Michael Taylor (1927 – 1986) was an American interior and furniture designer. He was known for the “California Style” and made his homes showplaces of the unexpected.
What is the California Style?
What Taylor attempted with the California interior design style is a casual style that mixes Mediterranean colours with natural materials to make rooms light, airy, and welcoming. It grew out of the California Bungalow or American Craftsman style and the Spanish Colonial Revival style, both popular on the West Coast. Both styles need and have things in common, like many windows, glass doors, and well-kept gardens. The inside of California-style homes show how relaxing and enjoyable it is to be filled with natural light. Wooden beams, arches, and more arches are common, as are tiling and terracotta, with a lot of detail.
Taylor was born in Santa Rosa, California. He was active in San Francisco. He dropped out of High School and joined the Navy. Taylor attended design schools after his discharge. He worked for other designers and department stores before partnering with designer Francis Mihailoff on Post Street in San Francisco.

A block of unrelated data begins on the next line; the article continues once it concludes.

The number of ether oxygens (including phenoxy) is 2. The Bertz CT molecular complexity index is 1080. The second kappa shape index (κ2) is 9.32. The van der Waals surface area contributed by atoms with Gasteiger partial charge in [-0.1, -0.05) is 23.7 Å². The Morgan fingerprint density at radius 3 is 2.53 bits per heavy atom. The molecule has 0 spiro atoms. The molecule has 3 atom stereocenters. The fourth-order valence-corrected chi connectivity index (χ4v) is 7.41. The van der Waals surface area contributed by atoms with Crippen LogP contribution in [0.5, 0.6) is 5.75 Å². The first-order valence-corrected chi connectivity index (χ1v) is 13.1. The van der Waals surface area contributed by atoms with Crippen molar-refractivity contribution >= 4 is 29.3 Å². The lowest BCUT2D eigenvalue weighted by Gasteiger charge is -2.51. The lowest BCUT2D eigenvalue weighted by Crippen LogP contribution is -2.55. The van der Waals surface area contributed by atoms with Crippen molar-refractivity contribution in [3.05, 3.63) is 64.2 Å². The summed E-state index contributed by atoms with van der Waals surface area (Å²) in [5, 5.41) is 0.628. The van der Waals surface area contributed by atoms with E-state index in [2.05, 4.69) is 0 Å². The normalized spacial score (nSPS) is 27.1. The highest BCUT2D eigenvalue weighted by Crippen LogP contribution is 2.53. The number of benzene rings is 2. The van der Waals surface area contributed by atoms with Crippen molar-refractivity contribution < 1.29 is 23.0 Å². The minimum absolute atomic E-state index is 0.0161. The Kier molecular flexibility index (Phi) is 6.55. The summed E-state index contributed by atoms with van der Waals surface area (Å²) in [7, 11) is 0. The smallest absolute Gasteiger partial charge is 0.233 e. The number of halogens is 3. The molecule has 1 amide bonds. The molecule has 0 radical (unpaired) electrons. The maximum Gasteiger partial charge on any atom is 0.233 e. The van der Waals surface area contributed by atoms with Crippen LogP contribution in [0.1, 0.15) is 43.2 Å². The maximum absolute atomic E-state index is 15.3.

Taylor received numerous honours, including the Designer of Distinction award in 1984 from the American Society of Interior Designers.
“When you take things out, you must increase the size of what’s left.”Michael Taylor
However, he was known to that segment of the public that could afford him as a melder of traditional and contemporary in settings where huge boulders became fireplaces, and Saguaro cacti might serve as room dividers.
He studied at Rudolf Schaeffer School of Interior Design, San Francisco. Taylor frequently used logs and wicker in his furniture designs for his beige-on-beige interiors, often incorporating natural stone.
Rudolph Schaeffer School of Design
Rudolph Schaeffer School of Design was an art school founded in 1924 in San Francisco, California, best known for its courses in color and interior design. It was founded by artist Rudolph Schaeffer, who had studied in Munich and studied color theory under Ralph Johonnot. In 1951, the school moved to Telegraph Hill, and in the 1950s, Schaeffer invited Dr. Haridas Chaudhuri to give public lectures at his East-West Arts Gallery. In 1984, the school closed due to financial issues and disagreements between Schaeffer and the Board of Trustees. (Wikipedia)